Singapore: Lloyd’s Register Global Technology Centre in Singapore (LR GTC) and Keppel Offshore & Marine Technology Centre (KOMtech) have engaged in a joint research and development project (JDP) to develop advanced numerical simulation capabilities, using high performance computing, to predict semi-submersible behaviour in waves.
Lloyd’s Register (LR) has developed a numerical tool using “NewWave” which has been applied on fixed offshore structures to simulate wave-in-deck loading. Adapting this tool with KOMtech’s deepwater know-how and both parties’ strength in Computational Fluid Dynamics (CFD), the JDP aims to build advanced capability in the prediction of semi-submersible behaviour in extreme waves through development of "Numerical Wave Basin". KOMtech’s deepwater know-how and extensive in-house data from model tests carried out on semi-submersibles will be used to benchmark and validate this new developed technology.
Michael Chia, Managing Director of Keppel Offshore and Marine Technology Centre, said:
‘Our collaboration with LR is part of KOMtech’s continuous efforts to collaborate with industry partners to develop more robust and safe solutions that can benefit all our stakeholders. In this partnership with LR, we will utilise state-of-the-art numerical modelling capabilities to provide more effective analysis to improve semi-submersible designs, thereby helping to ensure safer operations in deeper waters and harsher environments.’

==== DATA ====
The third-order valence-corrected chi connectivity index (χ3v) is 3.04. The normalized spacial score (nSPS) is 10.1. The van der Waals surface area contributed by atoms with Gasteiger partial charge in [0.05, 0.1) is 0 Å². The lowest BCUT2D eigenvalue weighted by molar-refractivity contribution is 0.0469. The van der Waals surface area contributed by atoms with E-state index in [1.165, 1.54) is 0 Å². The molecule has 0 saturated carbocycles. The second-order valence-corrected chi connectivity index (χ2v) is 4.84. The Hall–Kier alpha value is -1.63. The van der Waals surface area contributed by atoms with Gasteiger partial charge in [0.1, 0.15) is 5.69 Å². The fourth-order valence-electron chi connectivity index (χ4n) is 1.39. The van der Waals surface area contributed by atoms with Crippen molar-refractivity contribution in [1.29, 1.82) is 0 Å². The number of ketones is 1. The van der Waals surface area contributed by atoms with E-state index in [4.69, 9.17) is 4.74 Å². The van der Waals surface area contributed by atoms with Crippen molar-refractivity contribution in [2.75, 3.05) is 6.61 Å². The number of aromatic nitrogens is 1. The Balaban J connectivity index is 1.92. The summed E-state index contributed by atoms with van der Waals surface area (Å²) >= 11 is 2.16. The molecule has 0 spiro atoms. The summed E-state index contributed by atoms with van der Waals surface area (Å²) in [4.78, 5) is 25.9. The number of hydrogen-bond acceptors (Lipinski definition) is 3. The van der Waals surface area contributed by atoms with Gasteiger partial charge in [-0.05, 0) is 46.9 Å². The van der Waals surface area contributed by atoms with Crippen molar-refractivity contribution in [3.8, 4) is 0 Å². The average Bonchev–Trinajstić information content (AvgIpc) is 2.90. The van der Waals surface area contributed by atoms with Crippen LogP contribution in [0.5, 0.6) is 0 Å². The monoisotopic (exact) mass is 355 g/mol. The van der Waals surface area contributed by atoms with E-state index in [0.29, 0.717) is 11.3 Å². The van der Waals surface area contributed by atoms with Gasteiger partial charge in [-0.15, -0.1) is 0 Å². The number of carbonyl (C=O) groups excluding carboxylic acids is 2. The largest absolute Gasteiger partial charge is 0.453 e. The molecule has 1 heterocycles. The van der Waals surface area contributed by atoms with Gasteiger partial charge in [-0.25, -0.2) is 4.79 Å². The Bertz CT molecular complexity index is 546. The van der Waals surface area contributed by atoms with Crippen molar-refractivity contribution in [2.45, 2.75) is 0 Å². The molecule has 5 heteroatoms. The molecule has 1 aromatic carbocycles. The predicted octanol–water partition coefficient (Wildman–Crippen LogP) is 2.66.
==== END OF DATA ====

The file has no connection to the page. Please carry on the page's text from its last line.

‘This joint project showcases the strength and capabilities of LR and Keppel in Singapore. By using innovative digital technology and high performance computing to push the conventional design boundaries, we are able to work with industry to improve safety, accuracy and new approaches to product development and validation.’ commented Piet Mast, Regional Marine Director, Lloyd’s Register.
The project is co-funded by Maritime and Port Authority of Singapore (MPA) under the Maritime Innovation and Technology Fund. Mr Toh Ah Cheong, MPA’s Director of Technology said,
“We are pleased to see two major maritime industry players combining their Research and Development (R&D) efforts to develop a state-of-the-art numerical modelling tool for offshore structure design process. MPA looks forward to supporting more of such industry collaborations to enable the maritime industry to build up R&D capabilities and develop new solutions to advance maritime technology and engineering.”
The accurate prediction of motion and air gap requirements, between maximum wave height and the underside of a platform deck, for the design of deep water semi-submersible platforms for operations in harsh environments and extreme weather conditions is crucial. This is especially the case for operations in areas such as the Arctic, North Sea and Western Australia and other deep sea frontiers.
Real ocean states are complex and difficult to define numerically due to their irregular wave patterns, strong non-linearity and non-Gaussian statistics. This is further complicated by the response of the floating body to the actual wave, making the accurate prediction of the required motion and air gap for the safe operation of a semi-submersible a real challenge.
Current methods make use of model testing to help resolve these issues. This method is time-consuming and requires multiple test runs in attempts to fully capture all possible combinations of the waves and headings. This numerical method allows fast and efficient way for simulating these conditions.
Source & Image Credits: MPA Singapore